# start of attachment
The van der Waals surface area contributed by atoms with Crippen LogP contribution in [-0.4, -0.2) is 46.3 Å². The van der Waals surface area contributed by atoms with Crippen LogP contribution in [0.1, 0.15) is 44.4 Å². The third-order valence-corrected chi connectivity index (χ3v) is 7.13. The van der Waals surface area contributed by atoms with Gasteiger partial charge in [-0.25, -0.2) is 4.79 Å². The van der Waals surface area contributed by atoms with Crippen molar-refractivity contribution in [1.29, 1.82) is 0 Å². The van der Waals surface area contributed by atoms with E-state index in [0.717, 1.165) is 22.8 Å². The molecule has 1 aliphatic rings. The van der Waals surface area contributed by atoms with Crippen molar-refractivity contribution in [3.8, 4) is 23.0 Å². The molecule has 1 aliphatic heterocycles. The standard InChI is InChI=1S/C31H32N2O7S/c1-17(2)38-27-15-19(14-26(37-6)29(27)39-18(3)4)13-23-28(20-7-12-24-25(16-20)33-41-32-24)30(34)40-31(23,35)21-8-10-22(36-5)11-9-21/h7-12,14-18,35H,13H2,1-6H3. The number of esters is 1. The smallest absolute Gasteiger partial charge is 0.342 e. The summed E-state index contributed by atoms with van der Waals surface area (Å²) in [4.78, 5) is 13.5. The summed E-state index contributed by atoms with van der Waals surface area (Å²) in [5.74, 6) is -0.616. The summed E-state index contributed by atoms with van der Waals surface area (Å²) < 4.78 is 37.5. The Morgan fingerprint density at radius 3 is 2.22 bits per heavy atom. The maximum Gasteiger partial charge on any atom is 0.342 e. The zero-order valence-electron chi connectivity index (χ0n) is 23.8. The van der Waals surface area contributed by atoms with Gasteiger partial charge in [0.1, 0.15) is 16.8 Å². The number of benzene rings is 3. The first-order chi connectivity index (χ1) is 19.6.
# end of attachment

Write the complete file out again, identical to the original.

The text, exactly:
The van der Waals surface area contributed by atoms with Crippen LogP contribution in [-0.4, -0.2) is 46.3 Å². The van der Waals surface area contributed by atoms with Crippen LogP contribution in [0.1, 0.15) is 44.4 Å². The third-order valence-corrected chi connectivity index (χ3v) is 7.13. The van der Waals surface area contributed by atoms with Gasteiger partial charge in [-0.25, -0.2) is 4.79 Å². The van der Waals surface area contributed by atoms with Crippen molar-refractivity contribution in [1.29, 1.82) is 0 Å². The van der Waals surface area contributed by atoms with E-state index in [0.717, 1.165) is 22.8 Å². The molecule has 1 aliphatic rings. The van der Waals surface area contributed by atoms with Crippen molar-refractivity contribution in [3.8, 4) is 23.0 Å². The molecule has 1 aliphatic heterocycles. The standard InChI is InChI=1S/C31H32N2O7S/c1-17(2)38-27-15-19(14-26(37-6)29(27)39-18(3)4)13-23-28(20-7-12-24-25(16-20)33-41-32-24)30(34)40-31(23,35)21-8-10-22(36-5)11-9-21/h7-12,14-18,35H,13H2,1-6H3. The number of esters is 1. The smallest absolute Gasteiger partial charge is 0.342 e. The summed E-state index contributed by atoms with van der Waals surface area (Å²) in [4.78, 5) is 13.5. The summed E-state index contributed by atoms with van der Waals surface area (Å²) in [5.74, 6) is -0.616. The summed E-state index contributed by atoms with van der Waals surface area (Å²) < 4.78 is 37.5. The Morgan fingerprint density at radius 3 is 2.22 bits per heavy atom. The maximum Gasteiger partial charge on any atom is 0.342 e. The zero-order valence-electron chi connectivity index (χ0n) is 23.8. The van der Waals surface area contributed by atoms with Gasteiger partial charge in [0.1, 0.15) is 16.8 Å². The number of benzene rings is 3. The first-order chi connectivity index (χ1) is 19.6.